[Show abstract][Hide abstract] ABSTRACT: The objective of this study was to evaluate the effects of recombinant human growth hormone (GH) on cell immune function, intestinal barrier function, and outcome. A placebo-controlled randomized double-blind trial was performed, with 20 patients undergoing abdominal surgery enrolled in the study. The patients in the study group received GH (0.3 IU/kg/day) subcutaneously from day 3 before operation until day 7 after operation. The patients in the control group received placebo injections. All the patients were given isonitrogenic (0.15 g N/kg/day) and isocaloric (20 kcal/kg/day) parenteral nutrition from preoperative day 1 through postoperative day (POD) 6. The serum GH and insulin-like growth factor-1 (IGF-1) levels, intestinal permeability, peripheral CD4+/CD8+ lymphocyte subsets, and routine blood and biochemistry analyses were evaluated before and after GH treatment. In the study group a significant increase in serum levels of GH and IGF-1 was observed on PODs 3 and 7. A significant decrease in the CD4+ subset population and the CD4+/CD8+ ratio was observed in the control group on POD 7 compared with preoperative studies, whereas no change was observed in the study group. The lactulose/mannitol excretion (L/M) ratio in the control group was elevated significantly on POD 7 compared with that before operation ( p = 0.01), whereas the L/M ratio in the study group did not change compared to preoperative values ( p = 0.08). No adverse reactions were related to the administration. There were no differences observed in operation-related complications or postoperative hospital stays between the two groups. This small pilot study suggests that GH attenuated the depression in cellular immunity following surgical stress and possibly reduced the increase in intestinal permeability that occurs following operation. Further studies of a large group of patients are needed to determine if these changes can be translated into improved outcome in surgical patients.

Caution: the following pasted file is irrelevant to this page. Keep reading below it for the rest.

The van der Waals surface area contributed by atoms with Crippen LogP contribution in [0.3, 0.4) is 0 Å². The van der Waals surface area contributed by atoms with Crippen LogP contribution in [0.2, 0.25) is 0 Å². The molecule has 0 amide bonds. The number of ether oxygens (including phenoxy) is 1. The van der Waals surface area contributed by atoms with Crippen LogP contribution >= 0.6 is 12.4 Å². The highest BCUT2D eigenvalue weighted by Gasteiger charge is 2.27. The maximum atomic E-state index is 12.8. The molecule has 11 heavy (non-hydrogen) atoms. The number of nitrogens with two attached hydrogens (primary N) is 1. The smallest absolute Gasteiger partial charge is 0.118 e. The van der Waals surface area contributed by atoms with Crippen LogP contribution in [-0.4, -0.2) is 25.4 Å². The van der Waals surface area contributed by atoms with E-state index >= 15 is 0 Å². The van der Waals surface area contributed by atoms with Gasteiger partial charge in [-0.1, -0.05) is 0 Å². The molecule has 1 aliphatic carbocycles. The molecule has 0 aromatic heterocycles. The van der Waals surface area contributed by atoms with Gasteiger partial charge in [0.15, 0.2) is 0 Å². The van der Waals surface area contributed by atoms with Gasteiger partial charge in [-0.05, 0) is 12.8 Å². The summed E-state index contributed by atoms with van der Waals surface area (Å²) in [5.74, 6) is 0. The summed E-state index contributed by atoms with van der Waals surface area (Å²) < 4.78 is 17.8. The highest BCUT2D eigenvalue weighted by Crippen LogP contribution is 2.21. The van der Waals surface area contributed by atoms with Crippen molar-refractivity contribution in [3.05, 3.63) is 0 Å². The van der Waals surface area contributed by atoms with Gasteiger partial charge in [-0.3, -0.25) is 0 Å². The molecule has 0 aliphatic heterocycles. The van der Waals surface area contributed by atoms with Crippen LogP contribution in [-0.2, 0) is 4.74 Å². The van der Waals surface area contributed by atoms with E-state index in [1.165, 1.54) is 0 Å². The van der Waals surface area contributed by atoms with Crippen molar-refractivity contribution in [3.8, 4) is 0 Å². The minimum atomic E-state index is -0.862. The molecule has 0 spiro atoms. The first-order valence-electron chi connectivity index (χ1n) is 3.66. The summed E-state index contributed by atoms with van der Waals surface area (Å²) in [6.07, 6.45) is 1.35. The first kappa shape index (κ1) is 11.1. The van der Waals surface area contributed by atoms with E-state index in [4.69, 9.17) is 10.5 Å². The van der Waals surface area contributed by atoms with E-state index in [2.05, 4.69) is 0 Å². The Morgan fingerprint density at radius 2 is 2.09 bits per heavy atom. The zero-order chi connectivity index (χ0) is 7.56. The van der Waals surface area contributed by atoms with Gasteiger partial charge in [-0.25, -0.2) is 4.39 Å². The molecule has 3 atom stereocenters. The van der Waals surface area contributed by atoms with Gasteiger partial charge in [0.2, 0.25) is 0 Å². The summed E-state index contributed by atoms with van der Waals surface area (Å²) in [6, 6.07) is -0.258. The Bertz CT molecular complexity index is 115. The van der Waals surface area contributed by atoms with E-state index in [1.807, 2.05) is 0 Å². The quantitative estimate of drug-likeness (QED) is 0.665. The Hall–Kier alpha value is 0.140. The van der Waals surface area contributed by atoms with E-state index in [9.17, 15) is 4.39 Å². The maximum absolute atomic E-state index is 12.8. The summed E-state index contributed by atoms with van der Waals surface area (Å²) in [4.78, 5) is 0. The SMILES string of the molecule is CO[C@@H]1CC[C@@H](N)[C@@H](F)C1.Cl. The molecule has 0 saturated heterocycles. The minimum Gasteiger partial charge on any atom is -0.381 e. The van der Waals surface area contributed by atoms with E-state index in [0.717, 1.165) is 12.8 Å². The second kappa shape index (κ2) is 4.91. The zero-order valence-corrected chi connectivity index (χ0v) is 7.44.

No preview · Article · May 2003 · World Journal of Surgery